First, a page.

Understanding the Why of Graphic Design

“He who has a why to live can bear almost any how.”
-Friedrich Nietzsche

After reflecting on the projects of the last few weeks – which have been challenging to say the least – I’m reminded of a principle that while often overlooked, has remained fundamental to my work as a creative, and my life as a whole. I am of the opinion that graphic design at it’s core seeks to solve problems. There is an artistic, aesthetic value to graphic design, but the further the scale tips to that end, the closer it swings to something more akin to art… In it’s purest sense it could be said that graphic design deals primarily with communication and problem-solving (or communicating to solve a problem). But often we – from creatives to clients – lose sight of what that problem actually is.

Ask yourself ‘why’. Why do you need a new logo? Because ‘want’ is not the same as ‘need’ and the differentiator is often ‘why’. Why do you need a new website? Why do you need a brand?

It’s the ‘why’ that determines the quality of the solution, the effectiveness and efficiency of the solution. If a client wants a new logo simply because they just want one, I predict the yardstick by which the process can be measured will be largely subjective. Vague. Nonspecific. “I’ll know it when I see it”. Maybe I’ll find the solution after spending weeks pumping out iteration after iteration, or maybe I won’t. The problem to solve here is to sell in a solution that the client likes. Vagueness is expensive, and takes a lot of time.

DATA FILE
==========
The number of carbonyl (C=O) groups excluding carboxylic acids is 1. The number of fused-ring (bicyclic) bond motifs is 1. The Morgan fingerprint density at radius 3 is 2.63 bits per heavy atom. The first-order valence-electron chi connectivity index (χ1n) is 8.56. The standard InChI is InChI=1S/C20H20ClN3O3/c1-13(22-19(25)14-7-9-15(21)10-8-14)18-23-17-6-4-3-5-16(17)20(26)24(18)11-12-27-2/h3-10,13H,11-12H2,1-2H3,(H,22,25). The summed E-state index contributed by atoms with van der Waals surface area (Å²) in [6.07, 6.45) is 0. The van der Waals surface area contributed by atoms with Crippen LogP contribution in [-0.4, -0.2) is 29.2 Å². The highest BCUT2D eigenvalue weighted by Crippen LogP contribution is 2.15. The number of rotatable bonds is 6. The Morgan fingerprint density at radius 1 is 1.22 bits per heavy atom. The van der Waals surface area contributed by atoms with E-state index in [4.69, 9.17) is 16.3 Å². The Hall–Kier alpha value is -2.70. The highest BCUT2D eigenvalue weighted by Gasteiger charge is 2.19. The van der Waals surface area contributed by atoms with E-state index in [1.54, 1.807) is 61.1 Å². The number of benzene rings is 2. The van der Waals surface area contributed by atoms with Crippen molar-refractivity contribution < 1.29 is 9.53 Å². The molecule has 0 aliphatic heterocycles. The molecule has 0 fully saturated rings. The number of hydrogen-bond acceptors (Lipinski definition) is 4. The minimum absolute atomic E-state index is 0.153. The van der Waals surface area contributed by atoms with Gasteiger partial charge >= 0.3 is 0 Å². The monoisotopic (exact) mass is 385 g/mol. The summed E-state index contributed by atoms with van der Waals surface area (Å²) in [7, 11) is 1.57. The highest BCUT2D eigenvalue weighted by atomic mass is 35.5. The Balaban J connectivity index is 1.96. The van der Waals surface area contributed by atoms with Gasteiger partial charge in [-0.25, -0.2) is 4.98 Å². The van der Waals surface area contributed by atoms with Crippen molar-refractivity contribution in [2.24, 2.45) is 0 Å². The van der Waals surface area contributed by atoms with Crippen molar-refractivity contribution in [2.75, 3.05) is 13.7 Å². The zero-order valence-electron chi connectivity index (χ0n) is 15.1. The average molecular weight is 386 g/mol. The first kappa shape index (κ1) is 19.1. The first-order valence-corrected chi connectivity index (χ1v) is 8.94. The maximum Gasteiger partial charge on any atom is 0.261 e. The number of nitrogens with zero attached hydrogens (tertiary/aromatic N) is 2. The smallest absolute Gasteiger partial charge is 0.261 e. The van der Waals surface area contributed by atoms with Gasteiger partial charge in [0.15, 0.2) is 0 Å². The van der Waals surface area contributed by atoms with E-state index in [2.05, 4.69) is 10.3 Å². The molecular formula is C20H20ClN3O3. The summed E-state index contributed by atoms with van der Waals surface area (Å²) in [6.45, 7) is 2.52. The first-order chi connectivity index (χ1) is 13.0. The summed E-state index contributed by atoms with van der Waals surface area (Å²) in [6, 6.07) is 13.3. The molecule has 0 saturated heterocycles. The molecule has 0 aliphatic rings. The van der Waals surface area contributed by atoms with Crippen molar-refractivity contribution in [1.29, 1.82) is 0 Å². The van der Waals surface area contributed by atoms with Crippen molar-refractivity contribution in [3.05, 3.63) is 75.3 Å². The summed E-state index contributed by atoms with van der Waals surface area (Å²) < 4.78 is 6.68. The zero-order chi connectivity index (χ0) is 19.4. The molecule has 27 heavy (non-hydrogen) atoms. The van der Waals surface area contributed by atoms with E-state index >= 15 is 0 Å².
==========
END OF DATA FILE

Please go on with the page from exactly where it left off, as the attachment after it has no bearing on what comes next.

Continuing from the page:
But if the ‘why’ is based on something real, something that can be considered and rational, we can better measure the effectiveness of the design process. If the ‘why’ of our figurative new logo is to appeal to a particular demographic, or the ‘why’ is to appear more modern/traditional, corporate/friendly, we have a stronger steer to direct our efforts.

However in the last couple of years I’ve seen many projects, brands and campaigns stall, or implode altogether due for this reason. For clients, the creative process can be a fun and somewhat odd journey of self-exploration, but too much introspection can lead to self-indulgence, and in servicing the needs of the brief, in a rush to deliver a happy client, designers forget the solution has to actually work.

That’s when we arrive at a solution that is loved by the client, but fails to deliver for the business. We must always pay mind to what matters, what really matters. Sure you might like pink, but is pink right for your business?  How can you lead others without understanding your own ‘why’?

This reminds me of the now-iconic Ted Talk by Simon Sinek, “Start with why – how great leaders inspire action”. If you haven’t watched it I highly recommend whether you’re on the side of client or creative, I’ll leave you to discover why.

– Greg Bunbury

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